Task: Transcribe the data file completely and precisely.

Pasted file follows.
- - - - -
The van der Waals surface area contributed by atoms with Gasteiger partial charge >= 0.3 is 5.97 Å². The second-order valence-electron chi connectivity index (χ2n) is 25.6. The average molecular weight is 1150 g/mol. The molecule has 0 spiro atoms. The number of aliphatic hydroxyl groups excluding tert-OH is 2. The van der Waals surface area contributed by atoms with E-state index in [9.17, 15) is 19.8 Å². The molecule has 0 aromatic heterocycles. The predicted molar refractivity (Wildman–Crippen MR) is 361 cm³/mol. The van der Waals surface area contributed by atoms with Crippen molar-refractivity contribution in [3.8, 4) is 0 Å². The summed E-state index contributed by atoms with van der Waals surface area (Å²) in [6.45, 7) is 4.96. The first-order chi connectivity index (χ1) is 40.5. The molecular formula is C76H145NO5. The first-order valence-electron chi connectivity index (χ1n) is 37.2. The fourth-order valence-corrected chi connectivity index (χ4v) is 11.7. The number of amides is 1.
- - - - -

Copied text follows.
The van der Waals surface area contributed by atoms with Gasteiger partial charge >= 0.3 is 5.97 Å². The second-order valence-electron chi connectivity index (χ2n) is 25.6. The average molecular weight is 1150 g/mol. The molecule has 0 spiro atoms. The number of aliphatic hydroxyl groups excluding tert-OH is 2. The van der Waals surface area contributed by atoms with E-state index in [9.17, 15) is 19.8 Å². The molecule has 0 aromatic heterocycles. The predicted molar refractivity (Wildman–Crippen MR) is 361 cm³/mol. The van der Waals surface area contributed by atoms with Crippen molar-refractivity contribution in [3.8, 4) is 0 Å². The summed E-state index contributed by atoms with van der Waals surface area (Å²) in [6.45, 7) is 4.96. The first-order chi connectivity index (χ1) is 40.5. The molecular formula is C76H145NO5. The first-order valence-electron chi connectivity index (χ1n) is 37.2. The fourth-order valence-corrected chi connectivity index (χ4v) is 11.7. The number of amides is 1.